The output of this step is a list of the skills that are required to execute the project and a ranking of importance of the skills.  

Step 3 - Compare the required skills for the project to the existing skills within the organization.
In order to do this, the organization should already have an up to date skills inventory of the employees skills. This organizational skills inventory should be housed in a modern software system that is easily searchable to find skill.

The output of this step is a list of the skills that already exist in the organization, which employees possess them and at what proficiency level.

Step 4 - Conduct a gap analysis of the skills that are required and those which already exist.

The delta between the skills that are needed and the skills that exist is the skills gap.  

The output of this step is a list of skills that are a gap.

Step 5 - Address the skills gaps with learning paths

Build learning curriculums that address these skills gaps. 

An example of this is a recruitment firm. As the recruiters focus on new industries to target for business development, the recruiters need to quickly learn about the industry in order to know their hiring needs, the skills they are looking for, the common language and terminology when prospecting new clients, and so on. This recruitment firm has developed learning paths for each industry that it targets so any recruiter can do a shallow, medium or deep dive into any new industry it works on.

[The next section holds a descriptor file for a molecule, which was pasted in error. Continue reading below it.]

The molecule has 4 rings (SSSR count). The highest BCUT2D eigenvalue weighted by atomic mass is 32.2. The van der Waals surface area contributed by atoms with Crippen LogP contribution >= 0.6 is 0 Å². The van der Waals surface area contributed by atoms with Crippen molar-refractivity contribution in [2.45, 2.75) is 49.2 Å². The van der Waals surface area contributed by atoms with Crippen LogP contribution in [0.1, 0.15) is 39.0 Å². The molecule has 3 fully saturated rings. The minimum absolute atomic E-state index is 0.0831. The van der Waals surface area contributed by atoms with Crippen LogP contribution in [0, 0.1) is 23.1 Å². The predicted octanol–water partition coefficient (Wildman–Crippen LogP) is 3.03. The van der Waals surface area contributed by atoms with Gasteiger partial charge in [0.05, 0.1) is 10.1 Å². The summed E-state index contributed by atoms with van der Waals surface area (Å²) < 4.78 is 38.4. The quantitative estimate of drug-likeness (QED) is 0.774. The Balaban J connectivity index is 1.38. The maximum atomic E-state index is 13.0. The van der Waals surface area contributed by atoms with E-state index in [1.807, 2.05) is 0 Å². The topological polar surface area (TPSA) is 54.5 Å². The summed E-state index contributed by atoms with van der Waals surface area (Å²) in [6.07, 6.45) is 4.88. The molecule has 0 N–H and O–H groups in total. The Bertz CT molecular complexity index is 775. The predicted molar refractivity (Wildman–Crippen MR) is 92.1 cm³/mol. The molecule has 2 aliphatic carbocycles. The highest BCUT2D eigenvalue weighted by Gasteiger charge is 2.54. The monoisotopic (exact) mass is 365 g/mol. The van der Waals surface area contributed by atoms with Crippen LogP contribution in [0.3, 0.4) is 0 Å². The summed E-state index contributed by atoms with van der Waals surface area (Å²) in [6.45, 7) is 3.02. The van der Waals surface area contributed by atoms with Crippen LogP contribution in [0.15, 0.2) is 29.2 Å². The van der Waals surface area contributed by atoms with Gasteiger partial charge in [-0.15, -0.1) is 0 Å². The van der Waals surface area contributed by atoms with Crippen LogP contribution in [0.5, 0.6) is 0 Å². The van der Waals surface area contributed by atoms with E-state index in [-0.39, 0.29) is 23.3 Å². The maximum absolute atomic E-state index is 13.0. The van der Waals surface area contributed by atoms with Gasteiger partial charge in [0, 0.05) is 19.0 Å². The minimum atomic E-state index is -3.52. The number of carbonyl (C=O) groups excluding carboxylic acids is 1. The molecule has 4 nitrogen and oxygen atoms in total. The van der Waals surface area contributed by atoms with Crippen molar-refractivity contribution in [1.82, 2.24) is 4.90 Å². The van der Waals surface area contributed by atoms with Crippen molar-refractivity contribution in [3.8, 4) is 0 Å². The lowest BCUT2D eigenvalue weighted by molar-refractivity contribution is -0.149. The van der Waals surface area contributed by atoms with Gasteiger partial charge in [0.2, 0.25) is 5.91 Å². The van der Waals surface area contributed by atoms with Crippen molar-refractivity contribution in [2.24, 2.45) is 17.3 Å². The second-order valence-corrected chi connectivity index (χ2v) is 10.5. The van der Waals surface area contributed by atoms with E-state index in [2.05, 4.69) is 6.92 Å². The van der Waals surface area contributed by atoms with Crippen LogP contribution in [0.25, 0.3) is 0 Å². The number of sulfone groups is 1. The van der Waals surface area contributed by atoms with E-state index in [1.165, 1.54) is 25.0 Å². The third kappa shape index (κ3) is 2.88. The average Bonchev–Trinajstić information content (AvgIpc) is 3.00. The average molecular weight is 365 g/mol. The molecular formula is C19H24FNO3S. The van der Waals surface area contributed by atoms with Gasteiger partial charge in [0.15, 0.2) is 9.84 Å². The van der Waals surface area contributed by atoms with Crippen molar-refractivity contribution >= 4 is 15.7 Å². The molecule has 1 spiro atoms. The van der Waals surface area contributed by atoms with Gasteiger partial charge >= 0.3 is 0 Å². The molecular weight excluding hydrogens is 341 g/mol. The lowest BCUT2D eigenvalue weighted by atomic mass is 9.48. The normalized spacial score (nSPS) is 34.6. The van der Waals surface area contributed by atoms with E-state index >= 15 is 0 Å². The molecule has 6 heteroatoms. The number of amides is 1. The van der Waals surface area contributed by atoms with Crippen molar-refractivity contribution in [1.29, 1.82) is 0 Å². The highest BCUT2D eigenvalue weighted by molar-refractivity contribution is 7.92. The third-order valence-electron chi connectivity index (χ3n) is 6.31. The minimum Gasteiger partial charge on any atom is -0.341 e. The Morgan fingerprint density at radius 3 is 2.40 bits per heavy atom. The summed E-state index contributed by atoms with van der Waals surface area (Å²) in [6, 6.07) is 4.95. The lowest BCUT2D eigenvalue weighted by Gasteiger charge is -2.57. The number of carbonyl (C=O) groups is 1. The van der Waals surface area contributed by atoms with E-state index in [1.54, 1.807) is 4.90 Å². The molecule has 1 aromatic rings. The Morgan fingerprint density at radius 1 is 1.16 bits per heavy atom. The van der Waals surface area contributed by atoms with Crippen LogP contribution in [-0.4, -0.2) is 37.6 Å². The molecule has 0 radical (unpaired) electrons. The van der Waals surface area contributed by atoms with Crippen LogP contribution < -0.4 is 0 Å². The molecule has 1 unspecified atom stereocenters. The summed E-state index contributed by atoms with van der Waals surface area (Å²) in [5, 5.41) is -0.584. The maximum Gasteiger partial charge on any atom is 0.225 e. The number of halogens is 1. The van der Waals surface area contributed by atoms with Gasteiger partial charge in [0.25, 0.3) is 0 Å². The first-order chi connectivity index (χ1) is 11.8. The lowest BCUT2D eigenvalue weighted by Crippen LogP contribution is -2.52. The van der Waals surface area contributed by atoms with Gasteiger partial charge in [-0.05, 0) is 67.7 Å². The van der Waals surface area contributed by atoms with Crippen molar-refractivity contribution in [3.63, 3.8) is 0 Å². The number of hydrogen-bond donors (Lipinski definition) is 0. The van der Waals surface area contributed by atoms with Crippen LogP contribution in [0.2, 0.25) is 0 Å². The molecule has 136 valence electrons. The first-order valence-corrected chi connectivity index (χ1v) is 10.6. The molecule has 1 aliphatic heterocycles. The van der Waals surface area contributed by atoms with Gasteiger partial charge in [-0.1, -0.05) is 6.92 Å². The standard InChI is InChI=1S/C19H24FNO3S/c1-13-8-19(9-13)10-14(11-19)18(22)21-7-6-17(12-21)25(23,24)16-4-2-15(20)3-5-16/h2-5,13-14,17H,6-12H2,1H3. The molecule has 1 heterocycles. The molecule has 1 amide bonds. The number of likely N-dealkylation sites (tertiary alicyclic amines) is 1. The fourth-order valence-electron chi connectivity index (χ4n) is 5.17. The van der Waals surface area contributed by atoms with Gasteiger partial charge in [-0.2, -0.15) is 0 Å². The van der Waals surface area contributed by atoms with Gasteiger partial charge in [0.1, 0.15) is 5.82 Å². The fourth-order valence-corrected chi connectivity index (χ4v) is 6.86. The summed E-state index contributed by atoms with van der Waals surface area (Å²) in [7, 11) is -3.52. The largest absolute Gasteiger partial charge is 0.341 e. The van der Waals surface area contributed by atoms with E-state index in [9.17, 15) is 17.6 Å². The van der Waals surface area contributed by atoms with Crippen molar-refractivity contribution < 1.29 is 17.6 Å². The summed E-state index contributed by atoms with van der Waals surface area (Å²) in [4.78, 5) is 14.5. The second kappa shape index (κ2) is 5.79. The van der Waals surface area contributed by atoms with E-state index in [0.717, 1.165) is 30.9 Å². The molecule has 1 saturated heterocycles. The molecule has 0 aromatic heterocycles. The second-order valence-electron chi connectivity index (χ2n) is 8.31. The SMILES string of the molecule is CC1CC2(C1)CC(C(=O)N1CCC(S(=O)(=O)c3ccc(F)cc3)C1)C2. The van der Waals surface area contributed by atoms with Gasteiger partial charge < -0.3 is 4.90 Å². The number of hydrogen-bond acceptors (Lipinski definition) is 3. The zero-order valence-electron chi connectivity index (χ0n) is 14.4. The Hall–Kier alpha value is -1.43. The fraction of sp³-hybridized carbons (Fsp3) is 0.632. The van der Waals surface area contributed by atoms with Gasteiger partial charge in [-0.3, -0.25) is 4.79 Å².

While the above process is known, there are still fundamental challenges with organizations anticipating their future skills requirements. 

Why anticipating skills is hard

While this is an important exercise organizations should be doing regularly, it is not a perfect system. The challenge is that organizations don’t know what they don’t know. It is wonderful to anticipate skills based on known projects and targeted prospects. But there are unknown and untrackable forces in the market that impact the skills required from the workforce. For example, the pace in which Open AI entered the market was very swift. Policy changes like banning single use plastic. And environmental changes.